You should talk to your doctors or midwife to have your Haemoglobin (Hb) level checked during antenatal visit and any anaemia should be investigated and treated. Your doctor should consider iron studies if the haemoglobin is 105 g/L or less or red blood cells are microcytic (small); B12/folate levels if the red blood cells are macrocytic (big). Testing for Thalassaemia (haemoglobin electrophoresis) should also be considered where appropriate.


Chinese Confinement Practice – Dr Donald Angstetra, Obstetrician & Gynaecologist



Doing the Month – Culture Behind the door of Chinese Postnatal Confinement

Chinese postnatal confinement, known as 坐月(zuò yuè, “sitting the month”), with its many strict traditional rules prompts many debates and online discussions. New mothers are often experience conflicts between the cultural traditions of their parents and the western ideas. On occasion, this can even lead to tension between pregnant women and their mothers or even mothers-in-law.

Dr Donald Angstetra, a leading Gold Coast Obstetrician of Chinese descent has extensive first-hand experience helping parents though this clash of cultures and norms. “An appreciation and understanding of the different approaches and ideas is invaluable in helping both the women and their care providers through this very special and important time in their families’ life” Dr Angstetra said. “Learning about our past and the rationale for practices can help us to plan better for this time and smooth the transition to motherhood.”

The culture of Chinese postnatal confinement dates back 2000 years to the Han Dynasty. In the past two centuries, westernised women with Asian descent have abandoned these traditions due to disbelief as they are irrelevant to the so-called modern world. Yet somehow, this specific traditional belief stubbornly survives.

Zuo yue – ‘Sitting the month’

Chinese believe that confinement includes a strict post-natal period whereby mother and baby are “quarantined” at home for a month. It is practised in various Asian cultures across mainland China, Taiwan and South-East Asia. It helps new mothers recover from the rigorous pregnancy and child birth. It is believed that women who do not have a good recovery often suffer postnatal issues like severe fatigue, lower back pain, insomnia, and hair loss. These symptoms can often last for months or even years after the pregnancy.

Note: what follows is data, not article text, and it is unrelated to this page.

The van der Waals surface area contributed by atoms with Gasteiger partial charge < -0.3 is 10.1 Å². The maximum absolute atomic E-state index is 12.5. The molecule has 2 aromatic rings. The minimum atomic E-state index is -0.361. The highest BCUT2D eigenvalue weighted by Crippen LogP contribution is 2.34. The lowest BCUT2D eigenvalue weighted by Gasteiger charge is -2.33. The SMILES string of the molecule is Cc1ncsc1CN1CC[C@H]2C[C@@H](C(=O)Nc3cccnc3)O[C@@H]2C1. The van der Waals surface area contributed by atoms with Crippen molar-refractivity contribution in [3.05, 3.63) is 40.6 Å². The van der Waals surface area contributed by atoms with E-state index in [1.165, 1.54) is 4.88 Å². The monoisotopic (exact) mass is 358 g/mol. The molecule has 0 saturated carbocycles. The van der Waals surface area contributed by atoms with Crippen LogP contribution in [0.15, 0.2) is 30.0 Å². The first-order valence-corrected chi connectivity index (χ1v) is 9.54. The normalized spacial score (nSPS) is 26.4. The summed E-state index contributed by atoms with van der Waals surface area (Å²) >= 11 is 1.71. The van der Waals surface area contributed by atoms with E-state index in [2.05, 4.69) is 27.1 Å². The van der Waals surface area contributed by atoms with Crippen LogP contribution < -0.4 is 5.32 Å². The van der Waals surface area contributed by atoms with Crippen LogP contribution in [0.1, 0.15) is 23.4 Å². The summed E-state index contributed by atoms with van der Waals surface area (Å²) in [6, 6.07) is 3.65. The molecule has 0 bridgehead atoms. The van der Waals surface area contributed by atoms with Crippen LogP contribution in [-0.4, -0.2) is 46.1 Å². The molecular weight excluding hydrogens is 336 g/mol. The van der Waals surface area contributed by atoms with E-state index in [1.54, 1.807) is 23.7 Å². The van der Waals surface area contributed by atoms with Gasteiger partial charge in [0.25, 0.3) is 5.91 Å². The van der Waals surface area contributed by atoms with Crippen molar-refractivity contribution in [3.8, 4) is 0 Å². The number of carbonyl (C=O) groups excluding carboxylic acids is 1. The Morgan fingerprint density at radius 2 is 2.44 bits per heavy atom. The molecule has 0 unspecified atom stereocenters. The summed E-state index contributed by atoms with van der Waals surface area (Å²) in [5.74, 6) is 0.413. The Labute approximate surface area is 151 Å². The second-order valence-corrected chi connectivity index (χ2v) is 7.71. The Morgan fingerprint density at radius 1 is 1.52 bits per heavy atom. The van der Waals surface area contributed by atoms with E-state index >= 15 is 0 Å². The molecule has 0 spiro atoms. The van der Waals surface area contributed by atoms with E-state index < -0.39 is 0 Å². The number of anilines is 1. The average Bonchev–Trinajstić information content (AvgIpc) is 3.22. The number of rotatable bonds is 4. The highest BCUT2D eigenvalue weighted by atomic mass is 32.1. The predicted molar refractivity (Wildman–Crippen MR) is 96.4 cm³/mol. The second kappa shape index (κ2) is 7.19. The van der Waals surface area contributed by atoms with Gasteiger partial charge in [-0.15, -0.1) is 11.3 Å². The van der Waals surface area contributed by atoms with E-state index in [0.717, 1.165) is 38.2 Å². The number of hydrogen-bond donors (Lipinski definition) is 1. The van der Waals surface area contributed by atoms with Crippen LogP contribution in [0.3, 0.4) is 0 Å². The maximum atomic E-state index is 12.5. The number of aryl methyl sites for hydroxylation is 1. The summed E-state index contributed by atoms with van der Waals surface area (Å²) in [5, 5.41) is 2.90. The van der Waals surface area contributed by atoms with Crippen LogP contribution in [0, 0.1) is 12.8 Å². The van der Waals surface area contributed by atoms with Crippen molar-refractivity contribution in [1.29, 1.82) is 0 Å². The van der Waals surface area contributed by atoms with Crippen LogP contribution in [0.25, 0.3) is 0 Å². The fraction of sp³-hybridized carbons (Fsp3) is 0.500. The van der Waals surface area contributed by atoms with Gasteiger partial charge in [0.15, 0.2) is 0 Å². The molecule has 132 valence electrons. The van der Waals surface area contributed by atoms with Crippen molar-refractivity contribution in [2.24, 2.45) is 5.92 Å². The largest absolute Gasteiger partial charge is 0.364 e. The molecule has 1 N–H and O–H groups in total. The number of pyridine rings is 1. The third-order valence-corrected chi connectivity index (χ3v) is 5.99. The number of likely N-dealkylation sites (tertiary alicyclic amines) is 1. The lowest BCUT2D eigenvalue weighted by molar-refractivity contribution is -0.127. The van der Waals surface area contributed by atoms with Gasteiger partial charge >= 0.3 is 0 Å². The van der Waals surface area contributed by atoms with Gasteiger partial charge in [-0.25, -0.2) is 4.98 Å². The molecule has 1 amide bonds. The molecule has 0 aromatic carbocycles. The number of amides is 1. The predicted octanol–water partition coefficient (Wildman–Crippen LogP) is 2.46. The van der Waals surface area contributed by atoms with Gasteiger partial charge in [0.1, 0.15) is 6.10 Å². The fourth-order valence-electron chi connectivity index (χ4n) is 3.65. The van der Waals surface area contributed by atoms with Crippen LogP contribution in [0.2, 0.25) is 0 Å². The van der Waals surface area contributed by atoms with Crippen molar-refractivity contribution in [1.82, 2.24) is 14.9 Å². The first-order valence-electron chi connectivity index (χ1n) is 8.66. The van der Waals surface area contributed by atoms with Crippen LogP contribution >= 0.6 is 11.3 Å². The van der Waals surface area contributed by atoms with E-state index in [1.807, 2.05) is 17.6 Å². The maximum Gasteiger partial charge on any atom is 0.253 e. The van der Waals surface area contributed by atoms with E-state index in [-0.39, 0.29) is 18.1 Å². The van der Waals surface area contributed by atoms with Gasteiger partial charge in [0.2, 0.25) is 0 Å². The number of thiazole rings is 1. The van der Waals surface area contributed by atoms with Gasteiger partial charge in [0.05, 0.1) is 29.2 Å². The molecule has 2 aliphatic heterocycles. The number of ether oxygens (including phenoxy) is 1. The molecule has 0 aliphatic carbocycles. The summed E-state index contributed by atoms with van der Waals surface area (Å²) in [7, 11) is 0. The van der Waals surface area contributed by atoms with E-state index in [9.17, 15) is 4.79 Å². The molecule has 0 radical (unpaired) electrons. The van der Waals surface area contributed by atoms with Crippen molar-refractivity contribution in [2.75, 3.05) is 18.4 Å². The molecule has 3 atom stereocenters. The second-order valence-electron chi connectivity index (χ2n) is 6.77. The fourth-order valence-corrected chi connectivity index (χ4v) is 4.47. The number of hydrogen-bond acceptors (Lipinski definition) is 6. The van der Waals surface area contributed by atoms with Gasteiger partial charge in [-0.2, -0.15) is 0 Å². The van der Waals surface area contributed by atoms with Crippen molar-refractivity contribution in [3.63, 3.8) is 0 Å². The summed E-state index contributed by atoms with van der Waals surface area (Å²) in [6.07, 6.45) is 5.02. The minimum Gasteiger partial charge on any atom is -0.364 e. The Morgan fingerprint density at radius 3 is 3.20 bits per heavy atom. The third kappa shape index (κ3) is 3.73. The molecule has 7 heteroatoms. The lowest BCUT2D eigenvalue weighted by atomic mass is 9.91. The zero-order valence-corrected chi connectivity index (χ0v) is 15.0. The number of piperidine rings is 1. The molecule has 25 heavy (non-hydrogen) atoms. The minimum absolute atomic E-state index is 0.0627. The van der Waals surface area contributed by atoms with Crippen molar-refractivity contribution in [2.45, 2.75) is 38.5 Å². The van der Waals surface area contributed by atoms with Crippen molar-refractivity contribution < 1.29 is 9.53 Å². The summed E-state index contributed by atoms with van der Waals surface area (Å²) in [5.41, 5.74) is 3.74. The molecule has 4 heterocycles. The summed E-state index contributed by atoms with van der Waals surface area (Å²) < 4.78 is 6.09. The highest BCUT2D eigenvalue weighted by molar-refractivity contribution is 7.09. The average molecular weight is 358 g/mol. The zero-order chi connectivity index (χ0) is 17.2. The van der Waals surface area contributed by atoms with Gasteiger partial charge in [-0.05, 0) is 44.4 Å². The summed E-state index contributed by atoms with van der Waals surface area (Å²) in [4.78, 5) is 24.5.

Help during Confinement

Traditionally, a women’s mother or mother in law will take care of her during the confinement period, some women even return to their childhood home. Other new mothers will hire a confinement nanny (pui yuet), who will help them and their baby during this period. It is also common that husband and wife are separated for the month.

Confinement taboos and restrictions

While some women consider confinement practices to be old fashioned and opt to not follow the more restrictive practices, many others do welcome the enforced rest built into this tradition.

Chinese confinement restrictions include:

Chinese confinement diet. These include ginger and a traditional tonic brewed with herbs. They are believed to promote better blood circulation and strengthen the joints.

No washing your hair for the entire confinement period. Avoiding exposure to “cool” elements such as cold water or air-conditioner. Chinese believes that women who have just given birth are more susceptible to cold air, so it’s not uncommon for mothers to refrain even from washing themselves.